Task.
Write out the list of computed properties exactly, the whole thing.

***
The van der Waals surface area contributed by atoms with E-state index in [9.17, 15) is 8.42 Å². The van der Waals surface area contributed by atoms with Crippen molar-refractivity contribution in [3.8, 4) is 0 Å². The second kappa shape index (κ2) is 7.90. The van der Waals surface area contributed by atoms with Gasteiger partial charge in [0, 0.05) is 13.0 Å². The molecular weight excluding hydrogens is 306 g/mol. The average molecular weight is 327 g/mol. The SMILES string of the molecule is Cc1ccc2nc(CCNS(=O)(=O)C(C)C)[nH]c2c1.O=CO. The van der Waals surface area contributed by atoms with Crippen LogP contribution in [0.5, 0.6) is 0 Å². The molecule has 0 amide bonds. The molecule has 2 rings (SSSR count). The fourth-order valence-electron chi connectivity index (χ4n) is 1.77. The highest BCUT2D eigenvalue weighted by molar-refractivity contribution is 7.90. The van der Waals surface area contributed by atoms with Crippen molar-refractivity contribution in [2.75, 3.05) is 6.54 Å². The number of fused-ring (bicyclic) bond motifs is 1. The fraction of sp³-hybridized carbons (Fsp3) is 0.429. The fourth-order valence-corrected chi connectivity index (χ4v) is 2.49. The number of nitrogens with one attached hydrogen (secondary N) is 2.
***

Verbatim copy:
The van der Waals surface area contributed by atoms with E-state index in [9.17, 15) is 8.42 Å². The van der Waals surface area contributed by atoms with Crippen molar-refractivity contribution in [3.8, 4) is 0 Å². The second kappa shape index (κ2) is 7.90. The van der Waals surface area contributed by atoms with Gasteiger partial charge in [0, 0.05) is 13.0 Å². The molecular weight excluding hydrogens is 306 g/mol. The average molecular weight is 327 g/mol. The SMILES string of the molecule is Cc1ccc2nc(CCNS(=O)(=O)C(C)C)[nH]c2c1.O=CO. The van der Waals surface area contributed by atoms with Crippen LogP contribution in [0.5, 0.6) is 0 Å². The molecule has 0 amide bonds. The molecule has 2 rings (SSSR count). The fourth-order valence-electron chi connectivity index (χ4n) is 1.77. The highest BCUT2D eigenvalue weighted by molar-refractivity contribution is 7.90. The van der Waals surface area contributed by atoms with Crippen molar-refractivity contribution in [2.75, 3.05) is 6.54 Å². The number of fused-ring (bicyclic) bond motifs is 1. The fraction of sp³-hybridized carbons (Fsp3) is 0.429. The fourth-order valence-corrected chi connectivity index (χ4v) is 2.49. The number of nitrogens with one attached hydrogen (secondary N) is 2.